What are the effects of radiation exposure on human health?
Although a dose of just 25 rems causes some detectable changes in blood, doses to near 100 rems usually have no immediate harmful effects. Doses above 100 rems cause the first signs of radiation sickness including:
some loss of white blood cells
Doses of 300 rems or more cause temporary hair loss, but also more significant internal harm, including damage to nerve cells and the cells that line the digestive tract. Severe loss of white blood cells, which are the body's main defense against infection, makes radiation victims highly vulnerable to disease. Radiation also reduces production of blood platelets, which aid blood clotting, so victims of radiation sickness are also vulnerable to hemorrhaging. Half of all people exposed to 450 rems die, and doses of 800 rems or more are always fatal. Besides the symptoms mentioned above, these people also suffer from fever and diarrhea. As of yet, there is no effecti ...more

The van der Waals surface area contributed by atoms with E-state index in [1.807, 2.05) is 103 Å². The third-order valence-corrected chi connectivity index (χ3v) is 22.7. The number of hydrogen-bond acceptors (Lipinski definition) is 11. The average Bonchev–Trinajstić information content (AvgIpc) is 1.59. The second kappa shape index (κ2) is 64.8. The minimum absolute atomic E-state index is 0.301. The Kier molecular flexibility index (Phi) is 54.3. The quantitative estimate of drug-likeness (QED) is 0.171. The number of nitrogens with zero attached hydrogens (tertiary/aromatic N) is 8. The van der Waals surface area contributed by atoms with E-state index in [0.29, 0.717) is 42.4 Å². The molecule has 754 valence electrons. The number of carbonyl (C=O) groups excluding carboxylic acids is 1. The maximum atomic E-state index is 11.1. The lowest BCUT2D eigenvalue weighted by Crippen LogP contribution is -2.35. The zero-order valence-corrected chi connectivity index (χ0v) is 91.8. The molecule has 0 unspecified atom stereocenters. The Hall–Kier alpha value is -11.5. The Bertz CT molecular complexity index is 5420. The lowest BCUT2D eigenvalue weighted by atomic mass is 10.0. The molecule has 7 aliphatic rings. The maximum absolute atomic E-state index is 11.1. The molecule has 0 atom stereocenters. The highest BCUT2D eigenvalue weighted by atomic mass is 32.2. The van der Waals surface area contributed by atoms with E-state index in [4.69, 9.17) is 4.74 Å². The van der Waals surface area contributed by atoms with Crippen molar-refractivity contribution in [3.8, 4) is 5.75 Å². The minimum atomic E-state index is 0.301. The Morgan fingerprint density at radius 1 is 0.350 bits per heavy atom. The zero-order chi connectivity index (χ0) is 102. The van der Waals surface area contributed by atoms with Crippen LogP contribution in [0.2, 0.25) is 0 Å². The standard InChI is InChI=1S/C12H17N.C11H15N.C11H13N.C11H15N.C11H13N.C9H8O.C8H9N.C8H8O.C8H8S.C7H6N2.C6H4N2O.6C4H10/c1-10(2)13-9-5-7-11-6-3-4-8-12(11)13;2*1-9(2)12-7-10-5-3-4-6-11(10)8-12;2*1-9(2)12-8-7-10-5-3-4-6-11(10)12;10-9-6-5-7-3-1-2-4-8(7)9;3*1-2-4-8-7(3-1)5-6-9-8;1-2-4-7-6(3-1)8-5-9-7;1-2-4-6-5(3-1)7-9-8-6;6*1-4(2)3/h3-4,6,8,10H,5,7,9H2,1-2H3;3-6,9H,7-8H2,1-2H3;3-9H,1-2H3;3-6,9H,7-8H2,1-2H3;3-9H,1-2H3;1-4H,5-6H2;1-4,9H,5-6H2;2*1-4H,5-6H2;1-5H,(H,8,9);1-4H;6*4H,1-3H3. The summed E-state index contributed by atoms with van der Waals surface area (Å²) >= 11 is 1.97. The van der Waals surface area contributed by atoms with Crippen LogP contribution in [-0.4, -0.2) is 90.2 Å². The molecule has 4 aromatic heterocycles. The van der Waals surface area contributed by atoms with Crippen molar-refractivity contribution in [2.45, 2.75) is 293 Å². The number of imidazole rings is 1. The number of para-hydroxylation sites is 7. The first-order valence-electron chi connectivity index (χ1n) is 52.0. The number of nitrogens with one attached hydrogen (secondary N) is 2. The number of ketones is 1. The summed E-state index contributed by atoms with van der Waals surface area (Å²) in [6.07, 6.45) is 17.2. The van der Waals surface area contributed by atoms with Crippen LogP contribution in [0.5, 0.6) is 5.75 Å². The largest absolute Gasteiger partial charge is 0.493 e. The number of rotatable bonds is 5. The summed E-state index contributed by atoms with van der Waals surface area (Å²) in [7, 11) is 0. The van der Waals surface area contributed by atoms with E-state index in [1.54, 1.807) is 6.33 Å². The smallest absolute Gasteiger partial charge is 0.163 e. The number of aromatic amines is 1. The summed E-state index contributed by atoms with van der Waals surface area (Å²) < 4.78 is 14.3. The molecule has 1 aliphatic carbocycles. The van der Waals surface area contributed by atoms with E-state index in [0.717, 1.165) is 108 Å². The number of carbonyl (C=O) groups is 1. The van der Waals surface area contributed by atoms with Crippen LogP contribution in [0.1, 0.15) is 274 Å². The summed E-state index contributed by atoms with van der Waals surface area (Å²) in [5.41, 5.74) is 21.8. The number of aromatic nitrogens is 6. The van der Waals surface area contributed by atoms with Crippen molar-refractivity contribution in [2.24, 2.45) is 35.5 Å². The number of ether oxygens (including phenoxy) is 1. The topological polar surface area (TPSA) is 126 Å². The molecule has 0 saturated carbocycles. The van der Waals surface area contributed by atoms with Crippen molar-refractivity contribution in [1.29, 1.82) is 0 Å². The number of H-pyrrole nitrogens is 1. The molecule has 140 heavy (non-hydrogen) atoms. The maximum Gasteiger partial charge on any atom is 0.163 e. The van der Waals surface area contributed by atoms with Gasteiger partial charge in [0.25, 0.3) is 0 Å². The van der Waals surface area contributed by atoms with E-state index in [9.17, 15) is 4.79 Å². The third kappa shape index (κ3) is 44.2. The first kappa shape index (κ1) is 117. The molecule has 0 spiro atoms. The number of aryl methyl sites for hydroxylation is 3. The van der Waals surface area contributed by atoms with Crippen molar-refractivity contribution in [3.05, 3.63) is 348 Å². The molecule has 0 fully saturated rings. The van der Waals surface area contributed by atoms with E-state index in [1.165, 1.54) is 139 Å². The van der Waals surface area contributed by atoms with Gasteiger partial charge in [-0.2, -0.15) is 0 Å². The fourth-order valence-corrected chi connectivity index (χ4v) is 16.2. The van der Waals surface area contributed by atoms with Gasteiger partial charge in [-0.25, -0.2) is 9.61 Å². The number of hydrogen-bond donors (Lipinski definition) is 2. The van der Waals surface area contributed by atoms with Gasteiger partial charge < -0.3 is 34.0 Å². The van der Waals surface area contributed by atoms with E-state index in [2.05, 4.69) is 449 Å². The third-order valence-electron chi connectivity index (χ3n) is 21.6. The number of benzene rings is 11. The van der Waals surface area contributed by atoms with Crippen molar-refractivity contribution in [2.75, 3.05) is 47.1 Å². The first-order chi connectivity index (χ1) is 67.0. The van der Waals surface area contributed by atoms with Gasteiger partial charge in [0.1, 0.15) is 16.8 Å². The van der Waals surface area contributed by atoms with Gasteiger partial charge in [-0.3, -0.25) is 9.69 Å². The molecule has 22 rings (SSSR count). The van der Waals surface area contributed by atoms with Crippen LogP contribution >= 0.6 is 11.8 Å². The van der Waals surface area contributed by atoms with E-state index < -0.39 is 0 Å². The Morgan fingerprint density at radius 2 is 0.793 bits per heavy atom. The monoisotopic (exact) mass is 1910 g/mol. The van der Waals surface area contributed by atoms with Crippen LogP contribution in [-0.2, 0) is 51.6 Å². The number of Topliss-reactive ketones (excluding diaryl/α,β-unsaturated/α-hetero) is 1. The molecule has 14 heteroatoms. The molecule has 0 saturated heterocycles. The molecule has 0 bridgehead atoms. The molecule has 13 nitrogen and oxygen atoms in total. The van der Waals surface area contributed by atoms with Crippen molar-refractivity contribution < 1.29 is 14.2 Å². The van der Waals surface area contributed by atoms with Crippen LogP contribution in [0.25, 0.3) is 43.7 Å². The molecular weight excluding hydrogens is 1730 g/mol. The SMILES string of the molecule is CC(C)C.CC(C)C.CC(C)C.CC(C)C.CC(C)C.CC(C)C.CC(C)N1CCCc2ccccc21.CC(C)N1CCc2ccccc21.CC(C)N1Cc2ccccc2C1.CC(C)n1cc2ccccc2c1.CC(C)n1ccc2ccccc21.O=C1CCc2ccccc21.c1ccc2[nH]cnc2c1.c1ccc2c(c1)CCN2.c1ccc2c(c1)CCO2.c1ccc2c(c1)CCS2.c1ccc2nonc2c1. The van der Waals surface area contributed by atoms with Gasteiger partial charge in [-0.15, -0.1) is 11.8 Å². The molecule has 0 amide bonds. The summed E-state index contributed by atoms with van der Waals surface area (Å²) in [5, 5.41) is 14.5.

Following is the table published in todays ToI.
2000 rem- damage to central nervous system, loss of consciousness and death.
1000 rem- Destruction of intestinal lining, internal bleeding and death within 1 to 2 weeks.
400 rem- possible death within 2 months.
100 rem- hemorrhage, 2 to 3 weeks.
90 rem- diarrhea 2 to 3 weeks. 75 rem- Hair loss 2 to 3 weeks. 70 rem- Vomiting within few hours. 5-10 rem- Changes in blood chemistry.
Brain-Since brain cells do not reproduce, they won't be damaged directly unless the exposure is 5,000 rems or greater. Like the heart, radiation kills nerve cells and small blood vessels, and can cause seizures and immediate death.
Thyroid-The certain body parts are more specifically affected by exposure to different types of radiation sources. The thyroid gland is susceptible to radioactive iodine. In sufficient amounts, radioactive iodine can destroy all or part of the thyroid. By taking potassium iodide, one can reduce the effects of exposure.
Blood System-When a person is exposed to around 100 rems, the blood's lymphocyte cell count will be reduced, leaving the victim more susceptible to infection. This is often refered to as mild radiation sickness. Early symptoms of radiation sickness mimic those of flu and may go unnoticed unless a blood count is done.According to data from ...more